This union of the union contradicts Berkof and the federal trajectory in reformed thought, writes Evans.
The federal trajectory reaches its logical conclusion in Berkhof. Justification and sanctification are completely separated from each other, even in the mind of God. The gratuity of justification has been preserved, but at a great cost, for the integration of Christian life and experience has been sacrificed. The linchpin of the Christian’s relationship with God—justification—has been wholly abstracted from the life of faith and from union with Christ.
Second, as the bifurcation of union with Christ became complete, the theme itself also became superfluous as an umbrella concept unifying justification and sanctification. To speak of a federal or legal union with Christ is simply to describe justification without remainder. Likewise, to speak of a vital union is to speak of sanctification. To the extent that the theme of union with Christ remains present in the successors of the Hodges and Berkof, it is largely vestigial.
The religious implications of this federal trajectory should also be carefully noted. There is, on this soteriological model, no real and complete forgiveness of sins, only an attenuated justification involving the satisfaction of a liability to punishment. The Christian can have no confidence that he or she really enjoys the favor of God, because the culpability and demerit of sin remain. Furthermore, with justification almost completely abstracted from the life of the church and from the ongoing economy of faith, the problem of assurance is only heightened. Finally, the bifurcation of forensic and transformatory categories made it virtually impossible to grasp the essential unity of salvation, and the Christian is left with an unstable dialectic tending toward legalism one moment, and antinomianism the next. (237)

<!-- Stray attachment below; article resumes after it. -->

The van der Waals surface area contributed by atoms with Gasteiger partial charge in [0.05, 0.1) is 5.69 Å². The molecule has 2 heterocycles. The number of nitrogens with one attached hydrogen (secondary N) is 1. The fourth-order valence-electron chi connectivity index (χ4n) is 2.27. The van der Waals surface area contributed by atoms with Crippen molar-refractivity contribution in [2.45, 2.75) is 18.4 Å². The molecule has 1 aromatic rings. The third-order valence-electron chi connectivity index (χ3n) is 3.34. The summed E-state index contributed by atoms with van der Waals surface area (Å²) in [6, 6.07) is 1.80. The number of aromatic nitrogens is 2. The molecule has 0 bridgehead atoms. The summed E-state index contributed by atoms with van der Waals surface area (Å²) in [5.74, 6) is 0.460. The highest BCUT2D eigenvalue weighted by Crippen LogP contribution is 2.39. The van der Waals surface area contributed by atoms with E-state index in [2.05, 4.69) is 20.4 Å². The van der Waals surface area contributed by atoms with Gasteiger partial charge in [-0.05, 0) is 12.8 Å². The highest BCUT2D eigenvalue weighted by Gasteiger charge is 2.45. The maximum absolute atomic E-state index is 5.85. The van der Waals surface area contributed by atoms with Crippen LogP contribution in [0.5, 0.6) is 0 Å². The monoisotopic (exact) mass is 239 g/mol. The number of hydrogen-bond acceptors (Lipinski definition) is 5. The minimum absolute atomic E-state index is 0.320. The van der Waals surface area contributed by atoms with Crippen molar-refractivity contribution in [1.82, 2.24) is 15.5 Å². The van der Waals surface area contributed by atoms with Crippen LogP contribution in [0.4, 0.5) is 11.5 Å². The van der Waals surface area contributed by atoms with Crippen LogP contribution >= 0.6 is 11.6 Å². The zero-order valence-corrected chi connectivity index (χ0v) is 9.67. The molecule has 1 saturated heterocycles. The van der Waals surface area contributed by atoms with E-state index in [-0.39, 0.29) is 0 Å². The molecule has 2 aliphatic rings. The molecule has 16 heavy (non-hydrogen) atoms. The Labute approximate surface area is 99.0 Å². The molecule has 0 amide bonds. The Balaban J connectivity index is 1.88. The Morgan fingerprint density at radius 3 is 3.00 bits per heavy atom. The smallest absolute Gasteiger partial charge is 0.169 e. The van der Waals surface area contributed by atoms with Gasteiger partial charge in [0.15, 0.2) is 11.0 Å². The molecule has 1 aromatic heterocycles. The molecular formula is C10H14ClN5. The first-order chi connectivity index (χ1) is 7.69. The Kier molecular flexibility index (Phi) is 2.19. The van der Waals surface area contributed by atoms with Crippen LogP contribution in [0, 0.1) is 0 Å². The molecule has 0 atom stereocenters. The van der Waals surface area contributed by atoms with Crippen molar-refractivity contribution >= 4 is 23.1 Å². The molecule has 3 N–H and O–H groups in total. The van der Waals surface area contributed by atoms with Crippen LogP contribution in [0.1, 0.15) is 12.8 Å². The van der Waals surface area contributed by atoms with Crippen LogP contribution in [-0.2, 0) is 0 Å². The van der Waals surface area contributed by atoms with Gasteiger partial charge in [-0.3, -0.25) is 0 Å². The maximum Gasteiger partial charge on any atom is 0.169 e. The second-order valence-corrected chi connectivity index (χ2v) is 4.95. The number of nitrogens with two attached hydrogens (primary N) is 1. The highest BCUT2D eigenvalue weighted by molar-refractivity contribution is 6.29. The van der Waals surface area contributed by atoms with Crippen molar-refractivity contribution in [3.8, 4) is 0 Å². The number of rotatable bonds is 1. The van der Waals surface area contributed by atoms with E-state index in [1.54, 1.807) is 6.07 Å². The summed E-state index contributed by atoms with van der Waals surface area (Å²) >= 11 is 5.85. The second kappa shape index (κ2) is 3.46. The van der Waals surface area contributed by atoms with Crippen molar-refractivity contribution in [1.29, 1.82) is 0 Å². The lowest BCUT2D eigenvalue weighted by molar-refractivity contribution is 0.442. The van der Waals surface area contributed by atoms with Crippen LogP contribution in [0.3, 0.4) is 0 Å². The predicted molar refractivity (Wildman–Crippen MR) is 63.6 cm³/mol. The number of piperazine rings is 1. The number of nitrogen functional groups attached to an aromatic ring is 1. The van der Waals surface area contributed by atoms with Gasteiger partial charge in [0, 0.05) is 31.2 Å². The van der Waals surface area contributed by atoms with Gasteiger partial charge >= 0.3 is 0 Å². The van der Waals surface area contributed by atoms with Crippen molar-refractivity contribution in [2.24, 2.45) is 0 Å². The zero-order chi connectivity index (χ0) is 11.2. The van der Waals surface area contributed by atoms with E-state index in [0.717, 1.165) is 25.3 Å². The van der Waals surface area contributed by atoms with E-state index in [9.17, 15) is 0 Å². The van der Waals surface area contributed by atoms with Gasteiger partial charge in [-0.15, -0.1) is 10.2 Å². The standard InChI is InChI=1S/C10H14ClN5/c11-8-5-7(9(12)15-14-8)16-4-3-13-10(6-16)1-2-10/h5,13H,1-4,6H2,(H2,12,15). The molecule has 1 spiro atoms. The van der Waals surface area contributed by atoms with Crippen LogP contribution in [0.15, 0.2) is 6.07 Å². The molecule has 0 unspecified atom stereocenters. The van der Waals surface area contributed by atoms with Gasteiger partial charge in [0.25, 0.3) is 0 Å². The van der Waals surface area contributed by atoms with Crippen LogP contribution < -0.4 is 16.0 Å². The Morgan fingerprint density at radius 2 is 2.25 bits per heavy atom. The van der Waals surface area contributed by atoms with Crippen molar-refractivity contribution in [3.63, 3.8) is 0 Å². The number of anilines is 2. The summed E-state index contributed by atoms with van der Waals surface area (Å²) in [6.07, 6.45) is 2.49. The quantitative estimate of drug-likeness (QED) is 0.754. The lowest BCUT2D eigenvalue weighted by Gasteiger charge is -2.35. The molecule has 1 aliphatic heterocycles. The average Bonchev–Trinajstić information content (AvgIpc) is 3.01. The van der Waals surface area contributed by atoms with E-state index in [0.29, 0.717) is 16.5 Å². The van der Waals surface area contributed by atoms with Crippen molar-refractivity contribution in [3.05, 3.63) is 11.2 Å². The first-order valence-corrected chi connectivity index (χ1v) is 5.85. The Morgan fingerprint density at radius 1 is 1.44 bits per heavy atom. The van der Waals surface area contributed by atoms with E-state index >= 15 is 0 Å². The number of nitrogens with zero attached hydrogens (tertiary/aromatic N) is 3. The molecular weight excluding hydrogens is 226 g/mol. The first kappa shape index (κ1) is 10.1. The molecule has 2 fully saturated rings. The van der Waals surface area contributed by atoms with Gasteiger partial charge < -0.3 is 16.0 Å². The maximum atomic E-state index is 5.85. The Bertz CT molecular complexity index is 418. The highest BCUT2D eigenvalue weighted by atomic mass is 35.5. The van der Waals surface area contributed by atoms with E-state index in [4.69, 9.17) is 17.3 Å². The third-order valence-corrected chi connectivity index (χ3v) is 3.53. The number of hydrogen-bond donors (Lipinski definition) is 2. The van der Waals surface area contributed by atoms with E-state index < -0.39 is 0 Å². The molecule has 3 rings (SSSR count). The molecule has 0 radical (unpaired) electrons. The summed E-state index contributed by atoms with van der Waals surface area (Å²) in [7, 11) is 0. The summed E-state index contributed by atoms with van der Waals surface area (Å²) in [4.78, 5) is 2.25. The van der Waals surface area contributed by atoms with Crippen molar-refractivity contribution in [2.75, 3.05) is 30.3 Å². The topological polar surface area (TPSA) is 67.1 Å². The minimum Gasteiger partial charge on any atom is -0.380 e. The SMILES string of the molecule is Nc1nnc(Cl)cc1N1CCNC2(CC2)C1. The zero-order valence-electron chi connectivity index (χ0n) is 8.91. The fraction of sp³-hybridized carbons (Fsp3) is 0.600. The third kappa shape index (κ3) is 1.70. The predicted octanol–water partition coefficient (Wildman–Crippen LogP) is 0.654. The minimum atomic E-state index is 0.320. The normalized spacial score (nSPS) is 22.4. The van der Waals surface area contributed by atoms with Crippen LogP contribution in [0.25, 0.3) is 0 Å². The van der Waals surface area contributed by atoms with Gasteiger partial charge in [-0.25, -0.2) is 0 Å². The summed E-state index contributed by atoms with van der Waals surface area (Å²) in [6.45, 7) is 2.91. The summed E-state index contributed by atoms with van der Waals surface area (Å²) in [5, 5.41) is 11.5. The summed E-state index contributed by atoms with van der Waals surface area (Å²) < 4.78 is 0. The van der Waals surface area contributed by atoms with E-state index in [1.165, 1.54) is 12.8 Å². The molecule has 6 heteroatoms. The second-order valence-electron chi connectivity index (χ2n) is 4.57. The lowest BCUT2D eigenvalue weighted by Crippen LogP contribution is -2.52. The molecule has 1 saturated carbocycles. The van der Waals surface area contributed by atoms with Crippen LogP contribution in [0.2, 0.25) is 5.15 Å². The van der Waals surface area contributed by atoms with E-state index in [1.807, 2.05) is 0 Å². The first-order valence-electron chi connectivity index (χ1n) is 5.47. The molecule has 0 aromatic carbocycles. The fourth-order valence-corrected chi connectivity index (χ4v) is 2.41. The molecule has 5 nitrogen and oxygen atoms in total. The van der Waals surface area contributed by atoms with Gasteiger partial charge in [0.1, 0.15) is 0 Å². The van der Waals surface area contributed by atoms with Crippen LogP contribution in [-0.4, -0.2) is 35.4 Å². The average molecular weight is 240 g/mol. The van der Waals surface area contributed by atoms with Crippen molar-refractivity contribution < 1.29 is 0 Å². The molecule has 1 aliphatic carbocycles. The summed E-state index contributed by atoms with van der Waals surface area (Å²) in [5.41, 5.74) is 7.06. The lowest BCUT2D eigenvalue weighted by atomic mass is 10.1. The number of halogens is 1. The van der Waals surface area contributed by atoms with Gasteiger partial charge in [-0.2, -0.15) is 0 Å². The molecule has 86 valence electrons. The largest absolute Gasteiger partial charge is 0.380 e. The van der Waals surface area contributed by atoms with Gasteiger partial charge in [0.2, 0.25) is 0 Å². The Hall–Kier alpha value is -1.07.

The bottom line: “If justification is viewed as an ongoing participation, through the life of faith and the Spirit, in Christ’s justification, then the importance of the life of faith and all that relates to it is heightened, and it becomes possible to move beyond a preoccupation with the puncticular. What is important is not so much the initial act of faith, but the life of faith in Christ” (266).
In his book, Evans shows rather conclusively that the theme of union with Christ was split in American theological development, and there justification, a truth of inestimable importance and value, became abstracted from union with Christ.
George Eldon Ladd, A Theology of the New Testament (Eerdmans, 1993), pages 483–484: